October 22, 2004


I was on the Underground on my way to the Hayward Gallery to see the Eyes, Lies & Illusions exhibition when a father and two little boys got on. The beauty of this trio was such that it seemed to light up the whole carriage. I didn't want to stare and kept surreptitiously glancing from behind my newspaper. To say that they were black says nothing. Their skin was African midnight blueblack, the colour of a starry desert sky and polished as the stones in a clear stream. There was not a hair on their heads or brows. Their smooth hairlessness and the extraordinary intensity and innocence of their eyes made them seem like beings from another planet. The man was dressed in a light-coloured tracksuit but the boys, under their black casual jackets, wore formal white shirts and white trousers. My sketch from memory does not do them justice. If I had brought my camera I would have asked permission to photograph them. Sometimes life generously offers you a brief encounter with absolute beauty to remind you that all is not lost and ugliness can never entirely take over the world.

The Hayward exhibition was another kind of beauty. It is based on the collection of Werner Nekes, German experimental film-maker and media researcher, and includes over a thousand images, early optical instruments, devices, games, illusions, as well as work by some contemporary artists who explore optical phenomena. There is even a room-size camera obscura set up on the roof of the gallery where you can see an upside down, moving image of the South Bank - no electronics, simply a very small hole in the wall and the principle known since the 5th century BC:

Light travels in a straight line and when some of the rays reflected from a bright subject pass through a small hole in thin material they do not scatter but cross and reform as an upside down image on a flat surface held parallel to the hole.

I love it to bits, all of it, especially the wonderfully ingenious and gorgeous to look at early optical devices, and the engravings of such inventions. No Olympic-size techno fair displaying the latest computers (upgraded ten minutes later) can compete, in my eyes, with one room full of lovingly conceived, crafted, polished and built-to-last-forever magical instruments which expand your mind and thrill your senses.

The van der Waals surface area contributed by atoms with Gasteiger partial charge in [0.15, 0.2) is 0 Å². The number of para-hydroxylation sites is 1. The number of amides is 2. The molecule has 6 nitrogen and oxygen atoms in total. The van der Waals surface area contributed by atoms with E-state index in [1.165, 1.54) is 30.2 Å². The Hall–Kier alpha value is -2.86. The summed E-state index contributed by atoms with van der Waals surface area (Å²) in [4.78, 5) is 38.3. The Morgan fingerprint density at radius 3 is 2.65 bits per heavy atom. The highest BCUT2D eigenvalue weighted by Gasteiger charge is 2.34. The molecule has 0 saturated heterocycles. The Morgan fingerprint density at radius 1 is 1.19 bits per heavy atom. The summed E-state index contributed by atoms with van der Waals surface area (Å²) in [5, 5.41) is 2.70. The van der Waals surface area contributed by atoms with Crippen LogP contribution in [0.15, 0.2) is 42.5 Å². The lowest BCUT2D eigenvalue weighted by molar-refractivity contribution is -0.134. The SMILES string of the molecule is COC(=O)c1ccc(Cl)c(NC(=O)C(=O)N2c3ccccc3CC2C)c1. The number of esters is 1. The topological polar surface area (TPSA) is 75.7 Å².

To conclude my Name the Gnovel Competion, I cannot resist quoting from Ivy's lovely e-mail response to her runner-up prize, Augustine's True Confession:

"...The book itself is a wonder. Thinking about the format, of what it would be like presented as straight prose, I think I would not have found it so compelling as I did. The white space, the movement, the way my eyes were pulled in every direction provided relief and dynamism at the same time..."

( Just in case you hadn't noticed, this book can be ordered from me).

On Sunday I'm going to Paris for a week so no blogging until November 1 or 2...eek! US election day! Let us pray. And vote, if you are American and want your country back.



October 19, 2004


Last night I thought of a title for the gnovel, which I'm going to hang on to for the time being: DOUBLE ENTENDRE. It has the right sound, the right risqué connotation, and the idea that more than one level is involved.

However, I'm going to award the prize to the runner-up, the one who came closest to hitting the target. And that was...drum roll..... poet par excellence Ivy, for her suggestion: Beside Herself. Take a bow Ivy and let me know where to mail your prize.